That night I stayed at a Farm and they advised me to keep off the main roads and use the second class roads. While resting in a wood just off the main BERNAY-GACE road a woman came up and spoke to me. I told her who I was and she said she would bring a friend who could speak English. I waited for two hours and she arrived with a man who immediately demanded to see my identity discs. I told him I was making for the front, but he advised me to hide up until the British broke through. He took me to the womans house in ST. GERMAIN DECHAUFFOUR. I stayed the night there. The man took my passport photo and identity card and the following day (16 Jul) returned with my pass and took me to the village of VERNEUSSES where I stayed at a friends house for a couple of hours. We then left for a farm about two kilometres from the village of VERNEUSSES. I met a man there who spoke good English and I asked him where he had learnt it. He then admitted he was an Englishman born in CARLISLE. He came over with the B.E.F. in 1940 and was a sergeant in the Royal Corps of Signals. He had been helping the Resistance Movement and had helped a number of pilots to escape.
As the Germans had got to know that there were arms hidden in the area it was not considered safe for me to stay at the farm, I was taken to the school in VERNEUSSES on 18 Jul and stayed there about a week after which time I returned to the farm.
About 25 Jul I had to move again and I went back to stay in the village for two days. There were a number of Germans in the village and one German officer was billeted in the house where I was staying.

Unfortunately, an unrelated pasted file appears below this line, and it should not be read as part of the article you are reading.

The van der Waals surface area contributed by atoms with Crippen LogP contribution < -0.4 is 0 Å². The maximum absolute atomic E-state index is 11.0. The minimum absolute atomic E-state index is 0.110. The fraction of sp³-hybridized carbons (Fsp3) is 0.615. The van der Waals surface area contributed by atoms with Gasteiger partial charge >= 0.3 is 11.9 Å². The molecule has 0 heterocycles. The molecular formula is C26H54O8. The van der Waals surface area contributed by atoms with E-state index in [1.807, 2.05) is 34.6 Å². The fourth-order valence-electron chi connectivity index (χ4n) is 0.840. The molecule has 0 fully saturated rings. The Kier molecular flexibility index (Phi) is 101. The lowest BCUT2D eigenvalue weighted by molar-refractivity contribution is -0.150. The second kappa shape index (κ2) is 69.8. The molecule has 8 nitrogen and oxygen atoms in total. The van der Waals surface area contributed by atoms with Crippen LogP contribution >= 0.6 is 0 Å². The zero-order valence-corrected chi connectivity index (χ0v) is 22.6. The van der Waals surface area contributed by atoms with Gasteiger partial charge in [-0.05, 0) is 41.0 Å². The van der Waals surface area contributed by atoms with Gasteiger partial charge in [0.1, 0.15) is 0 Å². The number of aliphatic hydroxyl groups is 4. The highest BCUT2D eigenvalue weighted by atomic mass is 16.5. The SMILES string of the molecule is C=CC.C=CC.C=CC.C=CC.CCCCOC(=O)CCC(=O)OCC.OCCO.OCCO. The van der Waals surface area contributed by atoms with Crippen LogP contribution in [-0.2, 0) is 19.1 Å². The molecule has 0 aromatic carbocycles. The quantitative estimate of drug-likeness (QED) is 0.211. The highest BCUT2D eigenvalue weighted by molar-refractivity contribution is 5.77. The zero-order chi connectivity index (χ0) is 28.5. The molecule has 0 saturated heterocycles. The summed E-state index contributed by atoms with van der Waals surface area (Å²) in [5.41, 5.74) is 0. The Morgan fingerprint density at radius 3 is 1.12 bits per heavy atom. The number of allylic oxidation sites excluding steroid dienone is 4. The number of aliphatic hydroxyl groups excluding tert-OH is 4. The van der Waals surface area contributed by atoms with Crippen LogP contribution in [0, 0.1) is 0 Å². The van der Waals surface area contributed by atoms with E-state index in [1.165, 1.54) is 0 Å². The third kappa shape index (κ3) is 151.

On 27 Jul I was taken to a farm on the outskirts of LE SAP and stayed here about ten days. One hour after we left about 50 Germans arrived and were billeted at this farm.
About 6 Aug I returned to the farm on the outskirts of VERNEUSSES and remained there until the Canadians arrived on the 23 Aug 44..
End of report.
* * * * *
Sgt Clinton's log book showing the night they took off to bomb Dreux.
The Telegram that was sent to John's father.
Member of the resistance Monsieur Marguet, a keen hunter, with rifle and binoculars (left). Outside his domicile with a shotgun and terrier (dead fox at his feet).
In 1999 John returned to France to meet and thank those that had assisted him in evading capture.
Monsieur Marguet (left), John Clinton (centre) and Monsieur Huby (2nd from right top pic'?).
Sgt J F Clinton received this Caterpillar 'pin' from Irvin Air Chutes.
A form to be signed by all air personnel.
Notes on the rear indicate what should be said.....
I was shot down by flak and bailed out. I evaded capture and managed to get to this country.
As many others are trying to do the same, you will understand it is not possible for me to tell you anything till after the war.
In any case, I have orders not to say more than I have already told you.
After being re-united with British forces John was flown from Bayeux in France back to RAF Northolt in a Dakota aircraft.
On 2nd December 1944 John recommenced flying as the Flight Engineer in a Halifax aircraft.
He flew many missions which took him over Europe and to places such as the Middle East / Cairo, Italy, Malta, Karachi and Calcutta. Always in a Halifax.
The last entry in John's Log book is for an Air Test on the 21st August 1946.
Sgt John Frederick Clinton (2211527) died in 2001.
My sincere thanks to John's son John Morris for all the additional information and memorabilia he sent me in order to complete this story.
Escape report of W/O G K Hartwig, Sgt H R Holt